Italy savours second America's Cup shot after 21-year wait


FILE PHOTO: Sailing - America's Cup finals - Hamilton, Bermuda - June 26, 2017 - Peter Burling, Emirates Team New Zealand Helmsman holds the America's Cup after defeating Oracle Team USA. REUTERS/Mike Segar

(Reuters) - Italian challengers Luna Rossa Prada Pirelli will this week attempt to wrest the America's Cup from holders Emirates Team New Zealand after a 21-year wait for a second shot at the oldest trophy in international sport.

The last time the Italian team reached the final was also in the waters off Auckland, when they were comprehensively beaten by the New Zealanders.

Defeat did not deter Luna Rossa's billionaire backer Patrizio Bertelli, chief executive of Italian luxury goods group Prada, who has since bankrolled a series of campaigns costing hundreds of millions of dollars in his quest to lift the Cup.

The America's Cup, which was first won in 1851 by the schooner America in a race around the Isle of Wight off the south coast of England, is a design-led head-to-head competition which attracts some of the world's best sailors.

For the 36th America's Cup, which begins with two races on Wednesday after a delay due to recent COVID-19 restrictions in New Zealand, the huge silver trophy known as the "Auld Mug" will be lifted by the first team to reach seven wins.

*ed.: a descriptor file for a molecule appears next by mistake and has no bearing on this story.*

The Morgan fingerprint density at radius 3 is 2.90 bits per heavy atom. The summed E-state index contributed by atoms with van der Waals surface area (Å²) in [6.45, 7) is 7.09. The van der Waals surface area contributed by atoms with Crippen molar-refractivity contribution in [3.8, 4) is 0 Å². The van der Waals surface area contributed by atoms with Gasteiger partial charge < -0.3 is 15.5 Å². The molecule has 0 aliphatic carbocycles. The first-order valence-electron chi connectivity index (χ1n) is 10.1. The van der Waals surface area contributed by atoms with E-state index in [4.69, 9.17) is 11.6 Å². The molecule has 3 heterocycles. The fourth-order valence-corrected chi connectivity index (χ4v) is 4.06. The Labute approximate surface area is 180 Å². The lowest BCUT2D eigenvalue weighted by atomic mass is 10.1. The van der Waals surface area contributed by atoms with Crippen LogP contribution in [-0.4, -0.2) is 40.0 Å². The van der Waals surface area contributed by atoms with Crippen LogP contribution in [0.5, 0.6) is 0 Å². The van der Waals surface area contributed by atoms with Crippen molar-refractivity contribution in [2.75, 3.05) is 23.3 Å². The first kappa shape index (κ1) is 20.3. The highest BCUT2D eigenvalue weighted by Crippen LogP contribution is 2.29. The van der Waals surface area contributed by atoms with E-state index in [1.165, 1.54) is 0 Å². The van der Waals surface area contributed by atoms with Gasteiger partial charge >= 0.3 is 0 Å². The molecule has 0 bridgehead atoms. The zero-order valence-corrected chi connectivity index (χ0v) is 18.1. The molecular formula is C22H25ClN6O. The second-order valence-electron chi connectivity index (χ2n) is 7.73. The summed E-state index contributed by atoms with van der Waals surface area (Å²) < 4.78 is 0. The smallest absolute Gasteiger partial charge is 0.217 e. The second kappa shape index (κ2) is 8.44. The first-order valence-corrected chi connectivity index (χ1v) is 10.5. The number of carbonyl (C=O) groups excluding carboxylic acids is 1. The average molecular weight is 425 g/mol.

Out-sailing the Kiwis, who are defending the Cup after beating the United States in Bermuda in 2017, was likened by British sailor Ben Ainslie to beating the All Blacks national rugby team at their home stadium Eden Park in Auckland.

Steered by skipper Peter Burling, New Zealand convincingly demonstrated their revolutionary "foiling" yacht's speed in December when they won a pre-America's Cup series, which included Luna Rossa as well as British and U.S. contenders.

But the Italians, who are using an unusual twin-helm set-up with former America's Cup winner Jimmy Spithill and Italian sailing veteran Francesco Bruni, went on to win the Prada Cup.

They demolished Ainslie's British crew and sealed the right to take on New Zealand in the futuristic AC75s, which "fly" out of the water on hydrofoils and can reach speeds of around 50 knots (93 kilometres per hour).

(Reporting by Alexander Smith; Editing by Clare Fallon)

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